Symbolic/pretend play. These toys are the building blocks for imaginative play. They are things like dolls, animals, dollhouses, kitchen sets, tool sets, dress-up costumes, or puppets. Children can use them to create their own stories, doing it differently each time. Simple is best: toys don’t need to walk or talk or do anything, really. It’s better to leave that up to children.
    Fine motor/adaptive/manipulative. These are things like actual building blocks and other building sets, train sets, or puzzles. These are toys that not only encourage children to build and create, but also encourage fine motor skill development and early math (and even engineering) skills. There are apps that allow kids to build things digitally, but using their hands is best; nothing outdoes the three-dimensional approach.
    Art. Nothing encourages creativity and fine motor skills better than drawing, painting, and building with clay. So buy paper, crayons, markers, paint and paintbrushes — and modeling clay. They are inexpensive gifts that can keep children happy for hours. There is something very powerful for development when children have to start a project from scratch, like a drawing from a blank piece of paper.
    Language and interaction. This is where books come in — there is nothing better for learning new words, and appreciating words, than books. And when they are read aloud, in someone’s lap, they encourage interaction, which helps children flourish. Games encourage interaction too; traditional board games can be fun for everyone, and bring people together.
    Gross motor. In general, we are a sedentary nation — and most children do not get the recommended hour of physical activity every day. So make it easier for them. Buy them a bike or a trike, or a basketball and a net, or a soccer ball or a jump rope. Anything you do to get them moving not only builds strength and skills, it builds habits that can keep children healthy for the rest of their lives.
The human microbiome, or gut environment, is a community of different bacteria that has co-evolved with humans to be beneficial to both a person and the bacteria. Researchers agree that a person’s unique microbiome is created within the first 1,000 days of life, but there are things you can do to alter your gut environment throughout your life.
Ultra-processed foods and gut health

What we eat, especially foods that contain chemical additives and ultra-processed foods, affects our gut environment and increases our risk of diseases. Ultra-processed foods contain substances extracted from food (such as sugar and starch), added from food constituents (hydrogenated fats), or made in a laboratory (flavor enhancers, food colorings). It’s important to know that ultra-processed foods such as fast foods are manufactured to be extra tasty by the use of such ingredients or additives, and are cost effective to the consumer. These foods are very common in the typical Western diet. Some examples of processed foods are canned foods, sugar-coated dried fruits, and salted meat products. Some examples of ultra-processed foods are soda, sugary or savory packaged snack foods, packaged breads, buns and pastries, fish or chicken nuggets, and instant noodle soups.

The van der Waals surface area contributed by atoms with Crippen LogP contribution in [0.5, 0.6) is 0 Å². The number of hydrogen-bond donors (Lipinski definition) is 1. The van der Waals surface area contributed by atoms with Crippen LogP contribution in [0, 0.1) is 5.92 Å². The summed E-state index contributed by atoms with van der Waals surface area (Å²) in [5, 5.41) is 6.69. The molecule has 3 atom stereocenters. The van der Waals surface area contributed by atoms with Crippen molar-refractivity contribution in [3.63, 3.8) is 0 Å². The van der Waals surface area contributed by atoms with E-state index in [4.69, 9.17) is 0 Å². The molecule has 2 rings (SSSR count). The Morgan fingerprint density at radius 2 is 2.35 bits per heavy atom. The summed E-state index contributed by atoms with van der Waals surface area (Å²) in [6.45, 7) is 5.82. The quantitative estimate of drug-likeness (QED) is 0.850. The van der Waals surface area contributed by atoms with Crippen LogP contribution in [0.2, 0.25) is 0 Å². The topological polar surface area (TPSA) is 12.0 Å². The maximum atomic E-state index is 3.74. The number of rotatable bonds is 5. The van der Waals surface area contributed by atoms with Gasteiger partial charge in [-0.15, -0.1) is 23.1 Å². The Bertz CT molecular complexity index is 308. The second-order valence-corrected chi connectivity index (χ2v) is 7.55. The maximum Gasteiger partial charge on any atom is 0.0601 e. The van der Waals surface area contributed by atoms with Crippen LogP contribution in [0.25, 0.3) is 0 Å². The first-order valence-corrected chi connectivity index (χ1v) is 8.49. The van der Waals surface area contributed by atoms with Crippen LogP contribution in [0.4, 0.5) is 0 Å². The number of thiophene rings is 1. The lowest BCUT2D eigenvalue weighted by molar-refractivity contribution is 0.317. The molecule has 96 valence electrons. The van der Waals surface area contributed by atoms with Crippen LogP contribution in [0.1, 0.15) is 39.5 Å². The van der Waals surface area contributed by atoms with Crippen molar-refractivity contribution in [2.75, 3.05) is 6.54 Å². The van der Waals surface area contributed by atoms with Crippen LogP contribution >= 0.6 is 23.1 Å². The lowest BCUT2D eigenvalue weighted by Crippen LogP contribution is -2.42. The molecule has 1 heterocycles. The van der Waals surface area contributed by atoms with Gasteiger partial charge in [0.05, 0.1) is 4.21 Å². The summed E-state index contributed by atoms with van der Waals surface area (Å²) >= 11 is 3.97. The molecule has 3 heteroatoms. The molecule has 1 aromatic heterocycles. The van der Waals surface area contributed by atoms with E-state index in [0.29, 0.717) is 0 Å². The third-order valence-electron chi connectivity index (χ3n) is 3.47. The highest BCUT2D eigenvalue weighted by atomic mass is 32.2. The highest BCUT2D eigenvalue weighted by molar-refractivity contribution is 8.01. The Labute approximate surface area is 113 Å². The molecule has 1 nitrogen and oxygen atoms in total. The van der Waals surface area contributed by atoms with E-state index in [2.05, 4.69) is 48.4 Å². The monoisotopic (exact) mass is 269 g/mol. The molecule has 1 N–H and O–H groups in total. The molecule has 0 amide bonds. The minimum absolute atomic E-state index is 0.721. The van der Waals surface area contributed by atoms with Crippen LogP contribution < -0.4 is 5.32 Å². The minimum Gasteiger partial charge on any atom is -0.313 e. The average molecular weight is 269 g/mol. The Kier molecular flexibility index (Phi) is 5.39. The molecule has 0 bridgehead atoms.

Researchers recommend “fixing the food first” (in other words, what we eat) before trying gut modifying-therapies (probiotics, prebiotics) to improve how we feel. They suggest eating whole foods and avoiding processed and ultra-processed foods that we know cause inflammation and disease.
But what does my gut have to do with my mood?

When we consider the connection between the brain and the gut, it’s important to know that 90% of serotonin receptors are located in the gut. In the relatively new field of nutritional psychiatry we help patients understand how gut health and diet can positively or negatively affect their mood. When someone is prescribed an antidepressant such as a selective serotonin reuptake inhibitor (SSRI), the most common side effects are gut-related, and many people temporarily experience nausea, diarrhea, or gastrointestinal problems. There is anatomical and physiologic two-way communication between the gut and brain via the vagus nerve. The gut-brain axis offers us a greater understanding of the connection between diet and disease, including depression and anxiety.

When the balance between the good and bad bacteria is disrupted, diseases may occur. Examples of such diseases include: irritable bowel disease (IBD), asthma, obesity, metabolic syndrome, diabetes, and cognitive and mood problems. For example, IBD is caused by dysfunction in the interactions between microbes (bacteria), the gut lining, and the immune system.
Diet and depression

A recent study suggests that eating a healthy, balanced diet such as the Mediterranean diet and avoiding inflammation-producing foods may be protective against depression. Another study outlines an Antidepressant Food Scale, which lists 12 antidepressant nutrients related to the prevention and treatment of depression. Some of the foods containing these nutrients are oysters, mussels, salmon, watercress, spinach, romaine lettuce, cauliflower, and strawberries.

A better diet can help, but it’s only one part of treatment. It’s important to note that just like you cannot exercise out of a bad diet, you also cannot eat your way out of feeling depressed or anxious.

We should be careful about using food as the only treatment for mood, and when we talk about mood problems we are referring to mild and moderate forms of depression and anxiety. In other words, food is not going to impact serious forms of depression and thoughts of suicide, and it is important to seek treatment in an emergency room or contact your doctor if you are experiencing thoughts about harming yourself.